views from the gods

saints and sinners of the stage and screen

A Tinder Trilogy
The Hen and Chickens
5th August 2018


Publicity photo for A Tinder Trilogy

Photography provided by Feeling Gorgeous Theatre

Shows about online dating never fail to attract an audience, for one simple reason: everyone's doing it. Not everyone is talking about it, but everyone is doing it. Unless you settled down a decade or so ago (how are you enjoying your smug coupledom, eh?), at some point you'll have given Tinder, Grindr or any of the johnny-come-lately apps like Happn or Bumble a go. Annie Jenkins touches on the modern dating scene in A Tinder Trilogy, three separate monologues essentially about loneliness rather than anything else. Her writing isn't, as you might think, about the trials and tribulations of finding love using modern technology, rather more about being alone, despite all the different means available these days of finding someone.

Mollie Macpherson gives a very fierce, relatable portrayal of an independent Geri in Tinder471. She has drawn her own boundaries, she's comfortable with them, and she doesn't need anyone more permanent in her life to feel fulfilled. Her fixation on a childhood toy betrays a softer, more vulnerable side to her. Contrasting against this tough, cold exterior, Jonna Blode Hanno gives a frantic, high-energy performance as Beth in brilliantly-named My Son Is In The Kitchen Eating A Biscuit. She's just had a - well, let's say bad - date, and is debriefing us with it. Completing the line up of mini-plays is Sausage Roll Moment, in which Laura Thomasina Haynes stars as George. She relates to us a story of essentially being pushed out, and coping with that awful loneliness. Whilst they say it's better to have loved and lost, when you've been replaced, it doesn't always feel that way...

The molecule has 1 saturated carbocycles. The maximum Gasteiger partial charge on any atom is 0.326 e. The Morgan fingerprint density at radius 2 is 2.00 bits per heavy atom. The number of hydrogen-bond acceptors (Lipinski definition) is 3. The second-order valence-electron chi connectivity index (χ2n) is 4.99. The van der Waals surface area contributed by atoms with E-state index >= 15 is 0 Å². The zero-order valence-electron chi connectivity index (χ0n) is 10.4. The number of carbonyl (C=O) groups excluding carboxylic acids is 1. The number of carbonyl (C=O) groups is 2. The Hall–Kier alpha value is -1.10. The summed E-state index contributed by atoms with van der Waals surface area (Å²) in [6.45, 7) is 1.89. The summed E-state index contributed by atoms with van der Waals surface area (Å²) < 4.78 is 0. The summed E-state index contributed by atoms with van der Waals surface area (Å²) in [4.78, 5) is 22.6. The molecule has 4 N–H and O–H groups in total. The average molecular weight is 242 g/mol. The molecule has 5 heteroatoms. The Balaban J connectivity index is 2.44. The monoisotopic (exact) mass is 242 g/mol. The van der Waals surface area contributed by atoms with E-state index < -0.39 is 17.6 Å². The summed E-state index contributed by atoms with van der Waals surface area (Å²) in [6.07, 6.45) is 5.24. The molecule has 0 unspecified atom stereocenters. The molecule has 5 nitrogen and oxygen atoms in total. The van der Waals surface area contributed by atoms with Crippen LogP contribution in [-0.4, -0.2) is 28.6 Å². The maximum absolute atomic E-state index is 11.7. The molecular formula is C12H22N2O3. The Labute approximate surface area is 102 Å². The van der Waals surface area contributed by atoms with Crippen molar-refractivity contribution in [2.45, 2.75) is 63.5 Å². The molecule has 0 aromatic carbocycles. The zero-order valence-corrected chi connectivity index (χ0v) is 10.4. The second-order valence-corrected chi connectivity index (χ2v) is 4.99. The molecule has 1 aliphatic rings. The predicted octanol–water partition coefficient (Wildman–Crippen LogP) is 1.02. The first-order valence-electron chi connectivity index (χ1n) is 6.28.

There are a few minor hiccups with the tech from Richard Stranks, but all forgivable - hey, it's warm at the moment, and we're willing to overlook hitting the wrong button a bit too soon. Worse happens at sea. Where playwright Jenkins is really let down is in Lucy McCann's misdjudged direction. There are some good ideas there, however McCann misses just how shallow the graduation is of the seating at the Hen and Chickens. Having all three protagonists on stage at the same time, all occupying a different but equally 'safe' space for each character - a teepee, a bed, a blowup chair - really does create some neat framing. We like the concept a lot. The problem is, with all three actresses sitting on the floor and the house sold-out, we really only get to see Macpherson, Blode Hanno and Haynes for the first time when they stand up at the end for their bow. If you're not on your feet at the Hen and Chickens, you're just not visible to the majority of the audience - there is no clear line of sight. McCann has put together something that works - unfortunately, just not in this venue.

Although we can get a lot of the sheer intensity and force of the monologues from the excellent performances being given, being unable to see the facial expressions of each actress almost turns this into a radio play at times, and that prompts a disconnect with the audience. If you crane your neck, you might catch some of it. However, if everyone does that, then inevitably no one really gets a good view. It's such a shame, because from what we do get to experience, Jenkins' writing is very relevant and hard-hitting and the actresses do a fine job of bringing her words to life. At times emotional, at others funny - A Tinder Trilogy is a very well-written show.

With online dating showing no signs of slowing down in popularity, the relevance of Jenkins' work is unlikely to lose its power any time soon, so she really deserves another run to address some of the staging issues in this production and gain a wider audience. If given the chance to see A Tinder Trilogy - and sadly it won't be this Camden Fringe as tickets have been consistently selling out - swipe right.

A Tinder Trilogy opened on 4th August and runs until 7th August 2018 at the Hen and Chickens, as part of the Camden Fringe.

Nearest tube station: Highbury and Islington (Victoria, Overground)

Follow us on Twitter

Leicester Square







performing arts